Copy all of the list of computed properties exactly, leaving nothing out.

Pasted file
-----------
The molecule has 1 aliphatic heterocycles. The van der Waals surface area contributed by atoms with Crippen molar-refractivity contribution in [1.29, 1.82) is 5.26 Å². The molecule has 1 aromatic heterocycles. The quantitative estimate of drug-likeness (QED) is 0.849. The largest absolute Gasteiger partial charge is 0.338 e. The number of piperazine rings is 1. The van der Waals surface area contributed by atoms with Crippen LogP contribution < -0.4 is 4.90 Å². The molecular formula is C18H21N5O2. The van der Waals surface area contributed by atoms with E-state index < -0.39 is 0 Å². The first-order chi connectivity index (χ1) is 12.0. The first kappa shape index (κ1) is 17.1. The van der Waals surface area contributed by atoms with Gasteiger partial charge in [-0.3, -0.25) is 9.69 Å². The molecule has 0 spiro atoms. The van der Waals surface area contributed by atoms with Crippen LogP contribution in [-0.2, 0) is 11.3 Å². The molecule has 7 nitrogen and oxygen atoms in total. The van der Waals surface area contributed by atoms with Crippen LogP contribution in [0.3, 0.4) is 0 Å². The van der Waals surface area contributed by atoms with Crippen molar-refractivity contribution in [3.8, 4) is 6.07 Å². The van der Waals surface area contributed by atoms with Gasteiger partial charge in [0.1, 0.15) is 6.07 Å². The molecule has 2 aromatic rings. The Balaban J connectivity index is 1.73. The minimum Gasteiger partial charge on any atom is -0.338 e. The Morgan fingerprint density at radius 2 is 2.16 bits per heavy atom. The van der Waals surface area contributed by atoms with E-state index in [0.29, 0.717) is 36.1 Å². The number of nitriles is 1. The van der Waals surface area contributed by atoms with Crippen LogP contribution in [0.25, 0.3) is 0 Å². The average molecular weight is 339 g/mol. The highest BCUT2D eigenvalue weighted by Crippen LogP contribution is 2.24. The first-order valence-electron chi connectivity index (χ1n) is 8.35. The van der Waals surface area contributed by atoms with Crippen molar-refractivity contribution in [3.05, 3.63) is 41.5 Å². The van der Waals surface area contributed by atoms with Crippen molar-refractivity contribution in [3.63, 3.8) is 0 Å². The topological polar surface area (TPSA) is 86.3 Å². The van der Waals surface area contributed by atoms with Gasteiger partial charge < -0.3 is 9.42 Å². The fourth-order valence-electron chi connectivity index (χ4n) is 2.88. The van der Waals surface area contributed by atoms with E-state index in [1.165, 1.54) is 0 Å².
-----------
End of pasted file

The molecule has 1 aliphatic heterocycles. The van der Waals surface area contributed by atoms with Crippen molar-refractivity contribution in [1.29, 1.82) is 5.26 Å². The molecule has 1 aromatic heterocycles. The quantitative estimate of drug-likeness (QED) is 0.849. The largest absolute Gasteiger partial charge is 0.338 e. The number of piperazine rings is 1. The van der Waals surface area contributed by atoms with Crippen LogP contribution < -0.4 is 4.90 Å². The molecular formula is C18H21N5O2. The van der Waals surface area contributed by atoms with E-state index < -0.39 is 0 Å². The first-order chi connectivity index (χ1) is 12.0. The first kappa shape index (κ1) is 17.1. The van der Waals surface area contributed by atoms with Gasteiger partial charge in [-0.3, -0.25) is 9.69 Å². The molecule has 0 spiro atoms. The van der Waals surface area contributed by atoms with Crippen LogP contribution in [-0.2, 0) is 11.3 Å². The molecule has 7 nitrogen and oxygen atoms in total. The van der Waals surface area contributed by atoms with Crippen LogP contribution in [0.3, 0.4) is 0 Å². The van der Waals surface area contributed by atoms with Crippen molar-refractivity contribution in [3.8, 4) is 6.07 Å². The van der Waals surface area contributed by atoms with Gasteiger partial charge in [0.1, 0.15) is 6.07 Å². The molecule has 2 aromatic rings. The Balaban J connectivity index is 1.73. The minimum Gasteiger partial charge on any atom is -0.338 e. The Morgan fingerprint density at radius 2 is 2.16 bits per heavy atom. The van der Waals surface area contributed by atoms with E-state index in [0.29, 0.717) is 36.1 Å². The number of nitriles is 1. The van der Waals surface area contributed by atoms with Crippen LogP contribution in [0.25, 0.3) is 0 Å². The average molecular weight is 339 g/mol. The highest BCUT2D eigenvalue weighted by Crippen LogP contribution is 2.24. The first-order valence-electron chi connectivity index (χ1n) is 8.35. The van der Waals surface area contributed by atoms with Crippen molar-refractivity contribution in [3.05, 3.63) is 41.5 Å². The van der Waals surface area contributed by atoms with Crippen molar-refractivity contribution in [3.63, 3.8) is 0 Å². The topological polar surface area (TPSA) is 86.3 Å². The van der Waals surface area contributed by atoms with Gasteiger partial charge < -0.3 is 9.42 Å². The fourth-order valence-electron chi connectivity index (χ4n) is 2.88. The van der Waals surface area contributed by atoms with E-state index in [1.165, 1.54) is 0 Å².